Financial Planning


Financial Literacy: Does It Work?

Kristen Kochanski

Annamaria Lusardi is the Denit Trust Distinguished Scholar and Professor of Economics and Accountancy at the George Washington School of Business. She also heads the Global Center for Financial Literacy.

SEE ALSO: Teaching Kids to Save

Some people say that teaching kids financial literacy won’t help them read a complicated, 50-page contract when they buy their first house. So why bother? That shows a major misunderstanding. Financial literacy is a basic tool that helps people cope with day-to-day financial management. We are living in a world with increased individual responsibility, and we’re asking people to make more decisions about how to invest and borrow. We don’t teach students literature so that they can write War and Peace. We teach literature so that they can appreciate a good book. Teaching financial literacy makes them able to frame everyday financial decisions in a more informed way.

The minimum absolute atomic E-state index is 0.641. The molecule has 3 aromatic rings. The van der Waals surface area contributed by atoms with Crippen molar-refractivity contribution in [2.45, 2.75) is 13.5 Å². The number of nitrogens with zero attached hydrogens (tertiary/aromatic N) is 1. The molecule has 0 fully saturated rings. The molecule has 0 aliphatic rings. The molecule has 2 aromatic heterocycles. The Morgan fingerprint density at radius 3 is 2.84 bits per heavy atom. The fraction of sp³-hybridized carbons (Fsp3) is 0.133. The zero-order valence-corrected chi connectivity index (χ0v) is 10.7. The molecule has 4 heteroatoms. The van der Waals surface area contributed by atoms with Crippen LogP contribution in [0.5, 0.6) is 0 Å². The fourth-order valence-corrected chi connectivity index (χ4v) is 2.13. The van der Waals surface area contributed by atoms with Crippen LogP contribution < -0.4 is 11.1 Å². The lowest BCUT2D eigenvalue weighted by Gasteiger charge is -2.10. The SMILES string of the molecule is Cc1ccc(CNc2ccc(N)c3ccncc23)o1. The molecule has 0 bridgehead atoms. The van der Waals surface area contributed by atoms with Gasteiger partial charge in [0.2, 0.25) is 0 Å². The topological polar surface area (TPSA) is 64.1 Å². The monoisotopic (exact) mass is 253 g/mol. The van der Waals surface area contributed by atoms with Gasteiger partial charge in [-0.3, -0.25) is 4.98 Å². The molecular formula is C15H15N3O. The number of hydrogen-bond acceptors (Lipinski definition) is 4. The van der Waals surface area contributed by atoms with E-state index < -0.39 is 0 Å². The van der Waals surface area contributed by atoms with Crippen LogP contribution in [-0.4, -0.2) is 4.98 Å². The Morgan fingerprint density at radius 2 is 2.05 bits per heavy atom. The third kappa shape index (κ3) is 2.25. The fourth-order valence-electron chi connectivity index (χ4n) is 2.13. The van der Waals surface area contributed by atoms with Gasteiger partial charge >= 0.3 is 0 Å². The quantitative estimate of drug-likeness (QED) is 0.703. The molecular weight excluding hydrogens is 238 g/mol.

What about studies that show students aren’t learning money skills? I’d be cautious about studies that measure financial knowledge. You need to measure other things also, such as the curriculum. Financial literacy is often an elective course taught at the end of high school. Almost no one learns math or science like that.

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How can we improve financial education? We find a way to make it more effective. We look at the curriculum or change how it’s taught so that it becomes relevant. With financial literacy, having uniform standards would help. I’m working on standards with the Council for Economic Education that would include a number of concepts -- for example, gross versus net wages, compound interest, inflation, opportunity cost, and risk diversification.

You prefer the phrase "financial literacy" to "financial capability." Why? Capability refers to changing behavior, and we have to be humble about that. We can’t characterize what’s the best behavior for everyone. Financial literacy, on the other hand, empowers you to make choices.

Can you give an example? Even something like automatic enrollment in a retirement plan might not be right for everyone. For instance, if you have to pay down debt, you should take care of that first. We have to get away from one-size-fits-all, which fits no one.

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